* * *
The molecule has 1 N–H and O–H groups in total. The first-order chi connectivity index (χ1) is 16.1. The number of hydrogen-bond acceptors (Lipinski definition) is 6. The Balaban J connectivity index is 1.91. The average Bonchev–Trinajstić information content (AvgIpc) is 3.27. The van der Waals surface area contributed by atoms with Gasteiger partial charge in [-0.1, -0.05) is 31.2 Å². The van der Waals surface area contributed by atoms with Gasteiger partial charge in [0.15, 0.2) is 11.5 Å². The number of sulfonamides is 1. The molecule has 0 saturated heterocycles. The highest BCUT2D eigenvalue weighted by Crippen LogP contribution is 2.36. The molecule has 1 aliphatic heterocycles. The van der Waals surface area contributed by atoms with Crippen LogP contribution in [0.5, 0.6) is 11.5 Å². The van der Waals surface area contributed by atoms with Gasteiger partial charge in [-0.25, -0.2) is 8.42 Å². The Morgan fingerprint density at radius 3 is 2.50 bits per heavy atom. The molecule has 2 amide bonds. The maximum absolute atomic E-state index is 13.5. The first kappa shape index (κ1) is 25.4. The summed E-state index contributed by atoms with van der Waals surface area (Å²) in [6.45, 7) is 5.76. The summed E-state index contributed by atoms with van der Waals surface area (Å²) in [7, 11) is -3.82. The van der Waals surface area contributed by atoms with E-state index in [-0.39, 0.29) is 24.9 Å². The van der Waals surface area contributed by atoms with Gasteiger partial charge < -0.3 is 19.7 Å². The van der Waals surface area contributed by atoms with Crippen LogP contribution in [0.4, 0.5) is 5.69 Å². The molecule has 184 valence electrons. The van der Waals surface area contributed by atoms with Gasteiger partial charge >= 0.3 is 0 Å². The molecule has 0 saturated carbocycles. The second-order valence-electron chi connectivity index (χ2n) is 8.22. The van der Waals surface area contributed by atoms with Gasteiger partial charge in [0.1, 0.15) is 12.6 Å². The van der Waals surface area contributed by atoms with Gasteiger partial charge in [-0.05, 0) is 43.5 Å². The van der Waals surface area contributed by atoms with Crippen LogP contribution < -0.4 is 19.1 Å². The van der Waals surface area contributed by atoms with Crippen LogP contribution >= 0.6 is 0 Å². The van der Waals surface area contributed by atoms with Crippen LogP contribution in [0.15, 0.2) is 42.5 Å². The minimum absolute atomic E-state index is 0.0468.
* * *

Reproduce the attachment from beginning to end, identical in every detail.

The molecule has 1 N–H and O–H groups in total. The first-order chi connectivity index (χ1) is 16.1. The number of hydrogen-bond acceptors (Lipinski definition) is 6. The Balaban J connectivity index is 1.91. The average Bonchev–Trinajstić information content (AvgIpc) is 3.27. The van der Waals surface area contributed by atoms with Gasteiger partial charge in [-0.1, -0.05) is 31.2 Å². The van der Waals surface area contributed by atoms with Gasteiger partial charge in [0.15, 0.2) is 11.5 Å². The number of sulfonamides is 1. The molecule has 0 saturated heterocycles. The highest BCUT2D eigenvalue weighted by Crippen LogP contribution is 2.36. The molecule has 1 aliphatic heterocycles. The van der Waals surface area contributed by atoms with Crippen LogP contribution in [0.5, 0.6) is 11.5 Å². The van der Waals surface area contributed by atoms with Gasteiger partial charge in [-0.25, -0.2) is 8.42 Å². The Morgan fingerprint density at radius 3 is 2.50 bits per heavy atom. The molecule has 2 amide bonds. The maximum absolute atomic E-state index is 13.5. The first kappa shape index (κ1) is 25.4. The summed E-state index contributed by atoms with van der Waals surface area (Å²) in [6.45, 7) is 5.76. The summed E-state index contributed by atoms with van der Waals surface area (Å²) in [7, 11) is -3.82. The van der Waals surface area contributed by atoms with E-state index in [-0.39, 0.29) is 24.9 Å². The van der Waals surface area contributed by atoms with Gasteiger partial charge < -0.3 is 19.7 Å². The van der Waals surface area contributed by atoms with Crippen LogP contribution in [0.4, 0.5) is 5.69 Å². The molecule has 184 valence electrons. The van der Waals surface area contributed by atoms with Gasteiger partial charge >= 0.3 is 0 Å². The molecule has 0 saturated carbocycles. The second-order valence-electron chi connectivity index (χ2n) is 8.22. The van der Waals surface area contributed by atoms with Gasteiger partial charge in [0.1, 0.15) is 12.6 Å². The van der Waals surface area contributed by atoms with Gasteiger partial charge in [-0.05, 0) is 43.5 Å². The van der Waals surface area contributed by atoms with Crippen LogP contribution < -0.4 is 19.1 Å². The van der Waals surface area contributed by atoms with Crippen LogP contribution >= 0.6 is 0 Å². The van der Waals surface area contributed by atoms with Crippen LogP contribution in [0.15, 0.2) is 42.5 Å². The minimum absolute atomic E-state index is 0.0468.